A new group called WI-Care, or Wisconsin Call to Action for Reading Excellence, has jumped into the recent fight concerning reading instruction.
Recently WI-Care voiced its concerns during a press conference at the Wisconsin Capitol. They called for the Department of Public Instruction to move away from ineffective reading curricula and move toward methods that use the science of reading, including research-backed phonics instruction, which has been widely ignored.
Chronically low reading scores nationally and here in Wisconsin can be traced back to neglected reading curricula. Many schools do not adequately teach students how to read, which leads to achievement gaps like those in Wisconsin—the worst in the country.
WI-Care is looking for a number of actions from DPI. Those include kick starting a number of practices by the department. First, implementing an assistant superintendent role, who would work with a reading task force to make sure practices are up to date and backed by science. Then, changing the grade scale for state report cards so meeting reading proficiency expectations would be 60 percent and exceeding would be 80 percent. Finally, evaluating teachers more effectively on their ability to teach reading along with requiring the Foundations of Reading test—as it should have been all along. The group is also advocating for better instruction of students with dyslexia.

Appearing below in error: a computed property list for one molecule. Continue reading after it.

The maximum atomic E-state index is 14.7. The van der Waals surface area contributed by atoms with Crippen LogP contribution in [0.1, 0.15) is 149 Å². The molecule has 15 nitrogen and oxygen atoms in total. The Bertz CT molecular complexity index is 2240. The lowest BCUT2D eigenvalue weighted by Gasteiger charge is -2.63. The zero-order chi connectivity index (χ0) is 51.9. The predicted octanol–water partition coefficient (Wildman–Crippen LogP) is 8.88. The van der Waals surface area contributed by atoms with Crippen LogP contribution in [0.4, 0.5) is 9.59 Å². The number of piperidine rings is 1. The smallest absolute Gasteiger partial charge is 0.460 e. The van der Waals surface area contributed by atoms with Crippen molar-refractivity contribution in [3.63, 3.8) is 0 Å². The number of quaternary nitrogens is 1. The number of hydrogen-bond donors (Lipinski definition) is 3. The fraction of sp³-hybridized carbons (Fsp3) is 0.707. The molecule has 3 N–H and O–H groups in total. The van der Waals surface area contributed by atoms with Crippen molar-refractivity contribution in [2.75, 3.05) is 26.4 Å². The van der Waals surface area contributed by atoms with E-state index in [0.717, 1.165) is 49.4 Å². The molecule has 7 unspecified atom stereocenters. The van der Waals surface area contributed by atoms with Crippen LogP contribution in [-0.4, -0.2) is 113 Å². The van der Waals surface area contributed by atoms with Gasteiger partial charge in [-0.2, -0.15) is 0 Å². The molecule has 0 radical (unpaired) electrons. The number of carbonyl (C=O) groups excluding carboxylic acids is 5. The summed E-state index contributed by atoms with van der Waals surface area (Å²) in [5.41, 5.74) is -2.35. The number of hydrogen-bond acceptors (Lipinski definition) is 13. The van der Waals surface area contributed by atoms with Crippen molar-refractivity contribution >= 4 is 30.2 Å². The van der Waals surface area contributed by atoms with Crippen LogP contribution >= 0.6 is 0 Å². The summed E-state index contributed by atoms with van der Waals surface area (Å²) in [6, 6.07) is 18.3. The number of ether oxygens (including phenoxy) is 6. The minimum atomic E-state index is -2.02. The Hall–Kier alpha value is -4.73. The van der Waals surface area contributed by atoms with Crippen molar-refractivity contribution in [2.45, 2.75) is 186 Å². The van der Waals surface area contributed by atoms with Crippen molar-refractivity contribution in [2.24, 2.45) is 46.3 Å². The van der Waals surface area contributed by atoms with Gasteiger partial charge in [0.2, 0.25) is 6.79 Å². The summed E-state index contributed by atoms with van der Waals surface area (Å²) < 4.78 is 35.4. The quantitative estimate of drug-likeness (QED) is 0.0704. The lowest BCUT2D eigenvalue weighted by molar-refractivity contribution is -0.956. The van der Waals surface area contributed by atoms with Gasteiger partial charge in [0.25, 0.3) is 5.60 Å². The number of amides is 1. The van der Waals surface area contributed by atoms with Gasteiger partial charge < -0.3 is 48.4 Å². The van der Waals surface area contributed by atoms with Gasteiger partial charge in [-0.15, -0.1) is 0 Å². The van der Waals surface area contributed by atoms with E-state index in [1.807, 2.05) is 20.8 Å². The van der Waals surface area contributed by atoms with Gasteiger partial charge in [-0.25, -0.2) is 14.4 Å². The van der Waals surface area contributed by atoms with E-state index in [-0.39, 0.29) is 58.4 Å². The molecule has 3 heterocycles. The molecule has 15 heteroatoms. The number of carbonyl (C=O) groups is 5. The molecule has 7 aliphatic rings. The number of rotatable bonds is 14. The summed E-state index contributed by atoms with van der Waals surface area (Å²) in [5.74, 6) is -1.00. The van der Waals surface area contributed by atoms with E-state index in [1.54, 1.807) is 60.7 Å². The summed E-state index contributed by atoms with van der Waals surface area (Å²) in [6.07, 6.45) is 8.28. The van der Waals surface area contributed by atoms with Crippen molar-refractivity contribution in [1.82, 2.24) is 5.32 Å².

State superintendent Carolyn Stanford Taylor has recently come out in support of phonics instruction. The department claims to have advocated for more funding for reading programs and claims to continue to “improve instruction in our schools.”
[Sources: Milwaukee Journal Sentinel; Simpson Street Free Press; WisPolitics.com]